Contra Costa County Sheriff David Livingston will be meeting with immigration advocates on Thursday to discuss mounting fears about the county’s collaboration with Immigration and Customs Enforcement and its perceived adherence to President Donald Trump's immigration agenda.
Members of the Racial Justice Coalition, including immigration attorneys, SEIU members and two DREAMers, are slated to attend the meeting. They will hold a press conference at 3 p.m. in Martinez, according to a statement from the political advocacy group.
Immigrant advocates last attempted to talk with Livingston back in January after it was revealed that the sheriff had gone to Washington D.C. for a meeting with U.S. Attorney Jeff Sessions, a vociferous opponent of sanctuary cities and a leading voice against illegal immigration. At the time, Livingston maintained that the meeting was not a political endorsement — but his statement did little to ease the growing anxieties of those who would like to see Contra Costa County adopt sanctuary policies.
Also at issue is the hotly contested expansion of the West County Detention Facility in Richmond, a massive project that faces fierce opposition from those who believe the expansion is a poor use of county dollars and contributes to a culture of mass incarceration of minorities.
Advocates are hopeful that discussing their fears with Livingston will be a first step toward repairing the deeply fractured relationship between the immigrant community and local law enforcement officials. Many would like to see an end to a lucrative contract the department has with ICE — in which the county holds people at the behest of federal officials — though Livingston indicated in a recent editorial that he would not sever ties with immigration officers.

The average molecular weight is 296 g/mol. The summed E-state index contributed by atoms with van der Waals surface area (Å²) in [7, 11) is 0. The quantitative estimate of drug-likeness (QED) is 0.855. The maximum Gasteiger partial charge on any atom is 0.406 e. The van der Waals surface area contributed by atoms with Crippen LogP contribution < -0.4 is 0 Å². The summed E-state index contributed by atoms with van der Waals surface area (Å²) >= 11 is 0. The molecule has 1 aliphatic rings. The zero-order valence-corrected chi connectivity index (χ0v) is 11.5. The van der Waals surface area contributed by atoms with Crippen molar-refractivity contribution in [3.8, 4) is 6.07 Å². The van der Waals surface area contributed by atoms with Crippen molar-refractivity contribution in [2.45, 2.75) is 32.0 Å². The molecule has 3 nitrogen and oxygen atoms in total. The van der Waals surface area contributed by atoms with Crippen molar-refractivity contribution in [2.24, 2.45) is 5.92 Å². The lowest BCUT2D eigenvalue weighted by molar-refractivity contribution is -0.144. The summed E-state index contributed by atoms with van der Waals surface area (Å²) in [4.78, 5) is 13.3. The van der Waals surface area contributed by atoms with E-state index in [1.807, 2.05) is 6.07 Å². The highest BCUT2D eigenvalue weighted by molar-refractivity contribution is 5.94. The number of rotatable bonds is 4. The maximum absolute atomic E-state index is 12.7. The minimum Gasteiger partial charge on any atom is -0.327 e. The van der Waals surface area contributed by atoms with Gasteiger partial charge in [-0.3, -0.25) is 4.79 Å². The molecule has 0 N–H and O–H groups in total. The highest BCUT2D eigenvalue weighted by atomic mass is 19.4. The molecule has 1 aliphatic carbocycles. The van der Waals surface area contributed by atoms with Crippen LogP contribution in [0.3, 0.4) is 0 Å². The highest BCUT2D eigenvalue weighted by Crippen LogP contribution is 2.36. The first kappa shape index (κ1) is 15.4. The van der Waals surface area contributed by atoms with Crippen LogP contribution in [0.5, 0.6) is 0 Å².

“For any elected official to simply walk away from that revenue would be irresponsible, even if it were the politically expedient thing to do,” he wrote in the East Bay Times.
Immigration attorney Ali Saidi, who will be at the Thursday meeting, previously spoke about the need for clarity and transparency at a time when immigrant communities are “under threat” from a presidential administration that has vowed to punish sanctuary cities and ramp up deportations.
“Here in California, we’re supposed to be the leaders in justice, in community, in diversity,” Saidi said at the January protest. “But here in Contra Costa County, that’s not the reality. ... We need to know: Do they stand with us or do they stand with Donald Trump?”
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